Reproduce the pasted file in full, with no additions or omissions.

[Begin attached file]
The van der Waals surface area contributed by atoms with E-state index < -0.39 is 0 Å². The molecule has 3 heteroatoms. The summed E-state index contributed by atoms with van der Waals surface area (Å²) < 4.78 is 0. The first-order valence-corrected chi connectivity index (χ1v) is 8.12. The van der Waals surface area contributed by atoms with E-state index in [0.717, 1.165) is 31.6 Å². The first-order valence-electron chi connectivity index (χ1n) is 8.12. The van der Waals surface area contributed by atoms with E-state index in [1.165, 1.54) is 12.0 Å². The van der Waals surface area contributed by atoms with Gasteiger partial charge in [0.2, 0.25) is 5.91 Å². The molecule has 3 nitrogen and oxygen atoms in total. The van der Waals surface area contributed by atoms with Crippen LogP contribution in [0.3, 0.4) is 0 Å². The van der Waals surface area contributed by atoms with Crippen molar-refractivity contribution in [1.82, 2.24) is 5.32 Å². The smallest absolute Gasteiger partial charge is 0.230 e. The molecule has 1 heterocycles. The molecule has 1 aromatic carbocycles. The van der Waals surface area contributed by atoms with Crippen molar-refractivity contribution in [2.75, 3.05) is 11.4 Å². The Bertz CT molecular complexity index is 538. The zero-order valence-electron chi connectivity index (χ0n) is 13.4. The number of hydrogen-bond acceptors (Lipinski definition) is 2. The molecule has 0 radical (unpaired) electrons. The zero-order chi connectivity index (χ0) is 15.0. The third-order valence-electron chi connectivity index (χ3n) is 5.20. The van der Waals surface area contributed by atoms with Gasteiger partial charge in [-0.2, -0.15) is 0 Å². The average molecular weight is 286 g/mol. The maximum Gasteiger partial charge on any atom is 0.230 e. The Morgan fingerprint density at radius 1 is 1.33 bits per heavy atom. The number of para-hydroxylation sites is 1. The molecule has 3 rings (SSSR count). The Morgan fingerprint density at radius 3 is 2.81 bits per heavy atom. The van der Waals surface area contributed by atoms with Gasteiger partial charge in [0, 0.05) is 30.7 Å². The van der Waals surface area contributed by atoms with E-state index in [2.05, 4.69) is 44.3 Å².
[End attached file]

The van der Waals surface area contributed by atoms with E-state index < -0.39 is 0 Å². The molecule has 3 heteroatoms. The summed E-state index contributed by atoms with van der Waals surface area (Å²) < 4.78 is 0. The first-order valence-corrected chi connectivity index (χ1v) is 8.12. The van der Waals surface area contributed by atoms with E-state index in [0.717, 1.165) is 31.6 Å². The first-order valence-electron chi connectivity index (χ1n) is 8.12. The van der Waals surface area contributed by atoms with E-state index in [1.165, 1.54) is 12.0 Å². The van der Waals surface area contributed by atoms with Gasteiger partial charge in [0.2, 0.25) is 5.91 Å². The molecule has 3 nitrogen and oxygen atoms in total. The van der Waals surface area contributed by atoms with Crippen LogP contribution in [0.3, 0.4) is 0 Å². The van der Waals surface area contributed by atoms with Crippen molar-refractivity contribution in [1.82, 2.24) is 5.32 Å². The smallest absolute Gasteiger partial charge is 0.230 e. The molecule has 1 heterocycles. The molecule has 1 aromatic carbocycles. The van der Waals surface area contributed by atoms with Crippen molar-refractivity contribution in [2.75, 3.05) is 11.4 Å². The Bertz CT molecular complexity index is 538. The zero-order valence-electron chi connectivity index (χ0n) is 13.4. The number of hydrogen-bond acceptors (Lipinski definition) is 2. The molecule has 0 radical (unpaired) electrons. The zero-order chi connectivity index (χ0) is 15.0. The third-order valence-electron chi connectivity index (χ3n) is 5.20. The van der Waals surface area contributed by atoms with Gasteiger partial charge in [-0.2, -0.15) is 0 Å². The average molecular weight is 286 g/mol. The maximum Gasteiger partial charge on any atom is 0.230 e. The Morgan fingerprint density at radius 1 is 1.33 bits per heavy atom. The number of para-hydroxylation sites is 1. The molecule has 3 rings (SSSR count). The Morgan fingerprint density at radius 3 is 2.81 bits per heavy atom. The van der Waals surface area contributed by atoms with Gasteiger partial charge in [0, 0.05) is 30.7 Å². The van der Waals surface area contributed by atoms with E-state index in [2.05, 4.69) is 44.3 Å².